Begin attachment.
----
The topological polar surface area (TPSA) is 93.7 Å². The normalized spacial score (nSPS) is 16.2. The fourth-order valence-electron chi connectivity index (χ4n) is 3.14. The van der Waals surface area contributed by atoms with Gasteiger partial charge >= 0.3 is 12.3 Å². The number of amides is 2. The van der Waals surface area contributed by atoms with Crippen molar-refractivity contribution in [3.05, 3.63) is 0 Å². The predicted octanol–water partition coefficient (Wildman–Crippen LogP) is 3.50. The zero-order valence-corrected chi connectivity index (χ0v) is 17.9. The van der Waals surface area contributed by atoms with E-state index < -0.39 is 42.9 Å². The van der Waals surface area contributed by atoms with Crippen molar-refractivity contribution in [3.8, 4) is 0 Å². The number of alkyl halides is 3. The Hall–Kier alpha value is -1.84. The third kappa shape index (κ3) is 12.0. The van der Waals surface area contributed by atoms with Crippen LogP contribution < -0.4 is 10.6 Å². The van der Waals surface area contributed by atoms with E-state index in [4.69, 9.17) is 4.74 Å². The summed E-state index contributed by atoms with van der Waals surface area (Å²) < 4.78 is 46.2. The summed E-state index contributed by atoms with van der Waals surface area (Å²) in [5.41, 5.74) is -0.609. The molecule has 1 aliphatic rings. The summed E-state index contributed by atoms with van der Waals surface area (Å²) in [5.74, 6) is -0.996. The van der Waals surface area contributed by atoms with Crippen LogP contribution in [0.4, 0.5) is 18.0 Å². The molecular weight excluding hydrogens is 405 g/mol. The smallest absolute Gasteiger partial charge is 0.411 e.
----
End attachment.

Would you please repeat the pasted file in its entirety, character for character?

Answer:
The topological polar surface area (TPSA) is 93.7 Å². The normalized spacial score (nSPS) is 16.2. The fourth-order valence-electron chi connectivity index (χ4n) is 3.14. The van der Waals surface area contributed by atoms with Gasteiger partial charge >= 0.3 is 12.3 Å². The number of amides is 2. The van der Waals surface area contributed by atoms with Crippen molar-refractivity contribution in [3.05, 3.63) is 0 Å². The predicted octanol–water partition coefficient (Wildman–Crippen LogP) is 3.50. The zero-order valence-corrected chi connectivity index (χ0v) is 17.9. The van der Waals surface area contributed by atoms with E-state index < -0.39 is 42.9 Å². The van der Waals surface area contributed by atoms with Crippen molar-refractivity contribution in [3.8, 4) is 0 Å². The number of alkyl halides is 3. The Hall–Kier alpha value is -1.84. The third kappa shape index (κ3) is 12.0. The van der Waals surface area contributed by atoms with Crippen LogP contribution < -0.4 is 10.6 Å². The van der Waals surface area contributed by atoms with E-state index in [4.69, 9.17) is 4.74 Å². The summed E-state index contributed by atoms with van der Waals surface area (Å²) < 4.78 is 46.2. The summed E-state index contributed by atoms with van der Waals surface area (Å²) in [5.41, 5.74) is -0.609. The molecule has 1 aliphatic rings. The summed E-state index contributed by atoms with van der Waals surface area (Å²) in [5.74, 6) is -0.996. The van der Waals surface area contributed by atoms with Crippen LogP contribution in [0.4, 0.5) is 18.0 Å². The molecular weight excluding hydrogens is 405 g/mol. The smallest absolute Gasteiger partial charge is 0.411 e.